4. Even one millionth the budget of Spider-Man 3 is still several times the GDP of many third world countries. I exaggerate, but in all seriousness Spider-Man 3 just goes to show the rest of the world how America’s priorities are a joke.

    I plan on checking out this particular work ASAP, but in the meantime, I try to take any possible situation where it’s at least slightly above the level of the non sequiter to comment on my infuriation with SM3.

  5. Hey Peter.

    They might have hired actors, it would have helped some. Nor am I in love with the editing. High marks for the concept though.

    Nice to see you still at it Peter, there was a time there when I stopped reading the crawl then because I thought you were done with it all. Nice to see I was wrong. Can’t wait for your next book.

  6. Brenda said…

    They might have hired actors, it would have helped some.

    Not with a $950 budget, they couldn’t. I was actually pleasantly surprised by the quality of the acting, except for a cheesy model-city-trashing scene which was achingly bad. But I don’t think that ep has gone up yet.

    Nor am I in love with the editing. High marks for the concept though.

    Me, I had a real problem with the lighting. At least in the first couple of installments. But yeah, I’m not reccing this for production values; I’m not even reccing it for plausible science (although the science could have been brought up to scratch if they’d retained, oh, I don’t know, the services of a local scientist-turned-science-fiction-writer?). I’m just saying it’s way smarter than the average Hollywood lobofest.

    Nice to see you still at it Peter, there was a time there when I stopped reading the crawl then because I thought you were done with it all. Nice to see I was wrong. Can’t wait for your next book.

    You’re gonna have to. I haven’t started it yet. Although I do have this bit about a lizard that can’t be genetically ID’d because someone its DNA is infested with nucleotide codings for Shakespeare sonnets…

  7. Peter,

    the thing about sperm is that it would be very hard to produce without premission of the person (unless you were milked or someone stole a condom)

    although it is haploid, each sperm is a different haploid combination of your diploid genome… so all of your DNA could be varified from it.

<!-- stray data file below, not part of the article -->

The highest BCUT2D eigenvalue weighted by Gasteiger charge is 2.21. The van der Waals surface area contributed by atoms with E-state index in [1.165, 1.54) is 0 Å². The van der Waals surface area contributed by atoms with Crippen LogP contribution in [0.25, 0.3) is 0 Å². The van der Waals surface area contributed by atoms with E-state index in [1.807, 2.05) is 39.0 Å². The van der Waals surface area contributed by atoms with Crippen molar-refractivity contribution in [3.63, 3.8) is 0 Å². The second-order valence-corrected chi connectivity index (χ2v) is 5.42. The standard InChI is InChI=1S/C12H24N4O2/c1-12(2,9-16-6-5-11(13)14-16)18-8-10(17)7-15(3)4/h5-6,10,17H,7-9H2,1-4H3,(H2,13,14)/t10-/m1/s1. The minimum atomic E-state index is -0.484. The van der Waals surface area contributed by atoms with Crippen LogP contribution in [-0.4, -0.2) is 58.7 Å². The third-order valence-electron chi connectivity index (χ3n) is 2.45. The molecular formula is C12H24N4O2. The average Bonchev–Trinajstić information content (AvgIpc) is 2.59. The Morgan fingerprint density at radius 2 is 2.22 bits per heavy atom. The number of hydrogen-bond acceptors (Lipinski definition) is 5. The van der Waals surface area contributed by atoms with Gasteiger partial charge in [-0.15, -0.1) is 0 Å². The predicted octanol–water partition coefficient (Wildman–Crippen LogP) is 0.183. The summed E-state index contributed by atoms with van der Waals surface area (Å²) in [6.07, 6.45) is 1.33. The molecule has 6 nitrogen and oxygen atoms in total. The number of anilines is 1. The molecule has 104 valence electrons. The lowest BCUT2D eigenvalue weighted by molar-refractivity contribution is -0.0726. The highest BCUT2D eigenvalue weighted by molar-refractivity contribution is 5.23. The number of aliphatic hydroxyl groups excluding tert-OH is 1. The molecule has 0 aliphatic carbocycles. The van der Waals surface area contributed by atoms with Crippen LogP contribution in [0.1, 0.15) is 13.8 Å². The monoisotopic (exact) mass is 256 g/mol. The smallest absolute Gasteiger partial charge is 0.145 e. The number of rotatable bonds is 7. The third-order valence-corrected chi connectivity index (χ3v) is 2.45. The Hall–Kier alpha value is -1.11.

-jordan

  8. my biggest criticism of the film is that it was never clearly explained what was happening to people who were infested… the cat explained that it was too hard to take over a human brain, but then the activist dude and the corporate salesman were both taken over… it also wasn’t explained if the cats themselves were intelligent or if the nanites were just using the cat to talk.

    anyone know?

    -jordan

  9. Jordan said…

    the thing about sperm is that it would be very hard to produce without premission of the person (unless you were milked or someone stole a condom)

    Well, that was the premise; hot women lurking in toilet stalls, leaping out and giving hand jobs to unsuspecting men at urinals. I mean, come on— would you turn that down?

    although it is haploid, each sperm is a different haploid combination of your diploid genome… so all of your DNA could be varified from it.

    Oh, that’s right. Good point.

    my biggest criticism of the film is that it was never clearly explained what was happening to people who were infested… the cat explained that it was too hard to take over a human brain, but then the activist dude and the corporate salesman were both taken over… it also wasn’t explained if the cats themselves were intelligent or if the nanites were just using the cat to talk.

    I’m not sure, but I think those points were left deliberately ambiguous, a la “weird shit is happening all over the world, and we’re only catching glimpses of it here and there, and we’re just a ragtag fugitive gang on bicycles so we can’t really be expected to put it all together. But yeah, the show was a long longer on attitude than on explanation.

  10. I can see what you are saying about it being intentionally left ambigous. Better than a lot of sci-fi which feels it has a need to explain everything to technical details.

    I have the suspicious that the “ninites” are an alegory for corporations (fits with the rest of jim’s work) and i feel like we are just as ambigously set in the world of corporate takeovers, control of people, constructed things acting like people, etc we really don’t get all of how it’s working.

    -jordan

  11. […] first read about this project in a couple of posts on the blog of science fiction author Peter […]